Building an Accessible, Sustainable Waterfront in Addis Ababa

Building an Accessible, Sustainable Waterfront in Addis Ababa

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Residents of Addis Ababa, Ethiopia, use Minecraft to help shape the renovation of crucial waterfront infrastructure and protect public spaces for public use.

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Building an Accessible, Sustainable Waterfront in Addis Ababa

Residents of Addis Ababa, Ethiopia, used Minecraft to help shape the renovation of crucial waterfront infrastructure and protect public spaces for public use. Credit: UN-Habitat

Background

In 2017, UN-Habitat selected the capital of Ethiopia, Addis Ababa, to perform a citywide assessment of public spaces. The organization partnered with the Addis Ababa City Administration Beautification, Parks and Cemetery Development and Administration Authority to complete two assessments of all districts, called woredas, through 2018.

The assessment identified 2,040 public spaces in the city. However, some areas lacked features to serve the public, such as a hilltop school for the blind accessed by an aged, uneven staircase. The assessment also considered the safety perception of certain areas and found that nearly 20% of public spaces were perceived as “not safe.” Given the priorities of improving accessibility and safety (especially for women and girls), the city became a clear choice for site selection.

UN-Habitat and partners then set out to conduct an analysis of urban legislation, by-laws, and plans in Addis Ababa. By understanding the layout of the city, the team aims to create a city-wide public space strategy and action plan. This will protect recreational areas for the local population and procure title deeds for public spaces to protect them from illegal encroachment.

Building an Accessible, Sustainable Waterfront, Block by Block

The workshops aimed to include a diverse range of local residents. Between July and August 2017, 72 participants attended two Block by Block workshops focused on the Ras Mekonnen-Seba Dereja area. Locals walked around the selected site, noting the decaying staircase and seeing potential for environmental renovation along the waterfront. Nearly 60% of the participants had never used a computer before the workshop.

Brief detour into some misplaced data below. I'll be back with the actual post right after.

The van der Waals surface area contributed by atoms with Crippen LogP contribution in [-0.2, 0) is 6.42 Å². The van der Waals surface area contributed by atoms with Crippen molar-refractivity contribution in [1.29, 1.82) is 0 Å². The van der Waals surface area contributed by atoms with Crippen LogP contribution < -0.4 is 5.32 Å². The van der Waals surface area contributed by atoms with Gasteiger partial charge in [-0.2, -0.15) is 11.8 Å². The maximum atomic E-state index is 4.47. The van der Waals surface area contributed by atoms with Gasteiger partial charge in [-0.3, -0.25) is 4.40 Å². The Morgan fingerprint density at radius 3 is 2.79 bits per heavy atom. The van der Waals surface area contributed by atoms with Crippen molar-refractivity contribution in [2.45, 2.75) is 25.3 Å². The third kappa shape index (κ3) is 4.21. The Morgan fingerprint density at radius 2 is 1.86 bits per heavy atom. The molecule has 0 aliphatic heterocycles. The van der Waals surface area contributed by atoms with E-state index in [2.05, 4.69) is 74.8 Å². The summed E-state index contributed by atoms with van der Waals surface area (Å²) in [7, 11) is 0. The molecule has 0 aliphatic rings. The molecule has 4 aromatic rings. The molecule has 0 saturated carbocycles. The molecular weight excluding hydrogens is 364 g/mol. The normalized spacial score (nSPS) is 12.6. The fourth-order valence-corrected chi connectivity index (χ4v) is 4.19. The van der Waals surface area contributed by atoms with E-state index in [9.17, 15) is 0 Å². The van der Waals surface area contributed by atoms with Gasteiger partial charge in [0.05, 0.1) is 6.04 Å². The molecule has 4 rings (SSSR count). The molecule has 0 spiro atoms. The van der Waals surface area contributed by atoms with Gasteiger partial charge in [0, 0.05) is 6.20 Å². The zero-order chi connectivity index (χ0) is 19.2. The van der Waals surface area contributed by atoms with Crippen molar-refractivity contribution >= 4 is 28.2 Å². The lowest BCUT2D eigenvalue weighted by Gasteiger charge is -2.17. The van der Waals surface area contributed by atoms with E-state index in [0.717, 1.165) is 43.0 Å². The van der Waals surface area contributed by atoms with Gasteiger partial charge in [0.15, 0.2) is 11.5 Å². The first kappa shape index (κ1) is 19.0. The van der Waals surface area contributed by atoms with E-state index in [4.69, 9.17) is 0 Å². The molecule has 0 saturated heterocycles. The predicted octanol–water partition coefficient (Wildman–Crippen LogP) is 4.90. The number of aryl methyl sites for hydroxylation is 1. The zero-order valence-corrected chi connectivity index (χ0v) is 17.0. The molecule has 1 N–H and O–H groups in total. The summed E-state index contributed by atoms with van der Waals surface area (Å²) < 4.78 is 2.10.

A young woman shares her design proposal for the site. Credit: UN-Habitat

This kind of workshop helps the community participate in a sustainable environmental situation. The people involved can get more information on how they can keep their environment clean, clear, and comfortable for their lives.
— Mohammed Hussein, River and Riversides Development, Addis Ababa City Government
Instead of being a corporate draftsperson, I get to work directly with the community to understand their needs and transform them into meaningful drawings. This has transformed my career and changed my perspective as an architect, especially in managing public and social needs against environment and design.
— Joy Mutai, UN-Habitat

Progress

Work around Ras-Mekonnen has progressed significantly. Construction has begun to transform the public space with structurally sound walls, repaved stairs, and a newly leveled open area planned to be closed to motor vehicles on weekends. This revitalized space allows for pedestrians to wander, kids to run around, and sports teams to play.

Public space is everything. We have to have more public space in the city. Addis Ababa is doing a lot, and we are seeing a positive result from our engagement with the city administration.
— Mitiku Woldesenet, UN-Habitat